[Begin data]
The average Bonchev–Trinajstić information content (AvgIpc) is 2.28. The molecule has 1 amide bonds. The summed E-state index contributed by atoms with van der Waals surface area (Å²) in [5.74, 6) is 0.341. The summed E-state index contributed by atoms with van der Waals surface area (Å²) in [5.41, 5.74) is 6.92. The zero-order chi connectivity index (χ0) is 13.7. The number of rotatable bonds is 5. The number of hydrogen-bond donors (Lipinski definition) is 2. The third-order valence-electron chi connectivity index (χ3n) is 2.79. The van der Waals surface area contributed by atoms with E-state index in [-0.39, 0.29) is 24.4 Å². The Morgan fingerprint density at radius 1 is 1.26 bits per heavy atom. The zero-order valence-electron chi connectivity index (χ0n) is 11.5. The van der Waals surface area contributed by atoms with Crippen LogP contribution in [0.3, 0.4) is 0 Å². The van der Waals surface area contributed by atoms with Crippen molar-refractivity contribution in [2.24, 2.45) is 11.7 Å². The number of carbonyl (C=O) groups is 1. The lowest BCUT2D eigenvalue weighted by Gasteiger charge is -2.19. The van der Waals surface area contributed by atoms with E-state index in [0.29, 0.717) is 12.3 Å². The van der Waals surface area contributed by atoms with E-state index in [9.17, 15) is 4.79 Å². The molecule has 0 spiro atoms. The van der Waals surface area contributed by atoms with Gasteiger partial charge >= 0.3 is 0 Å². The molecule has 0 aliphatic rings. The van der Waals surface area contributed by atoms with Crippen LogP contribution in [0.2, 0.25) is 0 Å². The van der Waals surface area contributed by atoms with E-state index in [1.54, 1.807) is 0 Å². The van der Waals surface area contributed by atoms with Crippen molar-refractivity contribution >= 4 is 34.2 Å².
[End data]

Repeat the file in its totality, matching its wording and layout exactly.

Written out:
The average Bonchev–Trinajstić information content (AvgIpc) is 2.28. The molecule has 1 amide bonds. The summed E-state index contributed by atoms with van der Waals surface area (Å²) in [5.74, 6) is 0.341. The summed E-state index contributed by atoms with van der Waals surface area (Å²) in [5.41, 5.74) is 6.92. The zero-order chi connectivity index (χ0) is 13.7. The number of rotatable bonds is 5. The number of hydrogen-bond donors (Lipinski definition) is 2. The third-order valence-electron chi connectivity index (χ3n) is 2.79. The van der Waals surface area contributed by atoms with E-state index in [-0.39, 0.29) is 24.4 Å². The Morgan fingerprint density at radius 1 is 1.26 bits per heavy atom. The zero-order valence-electron chi connectivity index (χ0n) is 11.5. The van der Waals surface area contributed by atoms with Crippen LogP contribution in [0.3, 0.4) is 0 Å². The van der Waals surface area contributed by atoms with Crippen molar-refractivity contribution in [2.24, 2.45) is 11.7 Å². The number of carbonyl (C=O) groups is 1. The lowest BCUT2D eigenvalue weighted by Gasteiger charge is -2.19. The van der Waals surface area contributed by atoms with E-state index in [0.29, 0.717) is 12.3 Å². The van der Waals surface area contributed by atoms with E-state index in [9.17, 15) is 4.79 Å². The molecule has 0 spiro atoms. The van der Waals surface area contributed by atoms with Gasteiger partial charge >= 0.3 is 0 Å². The molecule has 0 aliphatic rings. The van der Waals surface area contributed by atoms with Crippen LogP contribution in [0.2, 0.25) is 0 Å². The van der Waals surface area contributed by atoms with E-state index in [1.54, 1.807) is 0 Å². The van der Waals surface area contributed by atoms with Crippen molar-refractivity contribution >= 4 is 34.2 Å².